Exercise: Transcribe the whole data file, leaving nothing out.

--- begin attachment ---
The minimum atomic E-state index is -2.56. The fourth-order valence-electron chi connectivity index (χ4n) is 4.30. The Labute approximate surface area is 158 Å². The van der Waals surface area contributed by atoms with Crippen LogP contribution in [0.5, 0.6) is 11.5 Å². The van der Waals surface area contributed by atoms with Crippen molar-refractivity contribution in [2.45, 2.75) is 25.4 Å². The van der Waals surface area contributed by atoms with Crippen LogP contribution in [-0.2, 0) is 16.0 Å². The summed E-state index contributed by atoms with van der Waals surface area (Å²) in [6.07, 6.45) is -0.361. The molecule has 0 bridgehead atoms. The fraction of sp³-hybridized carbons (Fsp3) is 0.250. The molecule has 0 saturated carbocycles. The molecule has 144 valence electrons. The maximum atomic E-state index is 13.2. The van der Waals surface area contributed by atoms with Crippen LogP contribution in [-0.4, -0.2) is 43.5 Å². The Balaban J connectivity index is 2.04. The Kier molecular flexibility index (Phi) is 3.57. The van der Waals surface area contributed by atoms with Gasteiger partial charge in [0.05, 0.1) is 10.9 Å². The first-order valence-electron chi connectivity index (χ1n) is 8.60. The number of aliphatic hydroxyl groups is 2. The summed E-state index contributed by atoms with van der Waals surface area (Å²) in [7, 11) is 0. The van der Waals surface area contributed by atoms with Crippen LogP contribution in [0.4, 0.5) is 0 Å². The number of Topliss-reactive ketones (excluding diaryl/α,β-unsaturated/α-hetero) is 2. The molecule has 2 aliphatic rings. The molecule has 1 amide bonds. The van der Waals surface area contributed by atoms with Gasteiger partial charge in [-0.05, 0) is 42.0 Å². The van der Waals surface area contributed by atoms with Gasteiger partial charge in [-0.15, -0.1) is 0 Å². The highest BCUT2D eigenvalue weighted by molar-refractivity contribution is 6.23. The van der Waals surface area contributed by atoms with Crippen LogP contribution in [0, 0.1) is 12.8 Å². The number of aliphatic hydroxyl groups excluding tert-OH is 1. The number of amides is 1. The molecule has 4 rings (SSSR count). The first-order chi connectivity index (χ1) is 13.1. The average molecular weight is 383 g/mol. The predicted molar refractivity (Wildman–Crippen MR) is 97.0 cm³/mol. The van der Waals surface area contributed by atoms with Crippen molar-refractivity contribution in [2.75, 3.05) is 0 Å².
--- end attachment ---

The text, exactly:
The minimum atomic E-state index is -2.56. The fourth-order valence-electron chi connectivity index (χ4n) is 4.30. The Labute approximate surface area is 158 Å². The van der Waals surface area contributed by atoms with Crippen LogP contribution in [0.5, 0.6) is 11.5 Å². The van der Waals surface area contributed by atoms with Crippen molar-refractivity contribution in [2.45, 2.75) is 25.4 Å². The van der Waals surface area contributed by atoms with Crippen LogP contribution in [-0.2, 0) is 16.0 Å². The summed E-state index contributed by atoms with van der Waals surface area (Å²) in [6.07, 6.45) is -0.361. The molecule has 0 bridgehead atoms. The fraction of sp³-hybridized carbons (Fsp3) is 0.250. The molecule has 0 saturated carbocycles. The molecule has 144 valence electrons. The maximum atomic E-state index is 13.2. The van der Waals surface area contributed by atoms with Crippen LogP contribution in [-0.4, -0.2) is 43.5 Å². The Balaban J connectivity index is 2.04. The Kier molecular flexibility index (Phi) is 3.57. The van der Waals surface area contributed by atoms with Gasteiger partial charge in [0.05, 0.1) is 10.9 Å². The first-order valence-electron chi connectivity index (χ1n) is 8.60. The number of aliphatic hydroxyl groups is 2. The summed E-state index contributed by atoms with van der Waals surface area (Å²) in [7, 11) is 0. The van der Waals surface area contributed by atoms with Crippen LogP contribution in [0.4, 0.5) is 0 Å². The number of Topliss-reactive ketones (excluding diaryl/α,β-unsaturated/α-hetero) is 2. The molecule has 2 aliphatic rings. The molecule has 1 amide bonds. The van der Waals surface area contributed by atoms with Gasteiger partial charge in [-0.05, 0) is 42.0 Å². The van der Waals surface area contributed by atoms with Gasteiger partial charge in [-0.15, -0.1) is 0 Å². The highest BCUT2D eigenvalue weighted by molar-refractivity contribution is 6.23. The van der Waals surface area contributed by atoms with Crippen LogP contribution in [0, 0.1) is 12.8 Å². The number of aliphatic hydroxyl groups excluding tert-OH is 1. The number of amides is 1. The molecule has 4 rings (SSSR count). The first-order chi connectivity index (χ1) is 13.1. The average molecular weight is 383 g/mol. The predicted molar refractivity (Wildman–Crippen MR) is 97.0 cm³/mol. The van der Waals surface area contributed by atoms with Crippen molar-refractivity contribution in [2.75, 3.05) is 0 Å².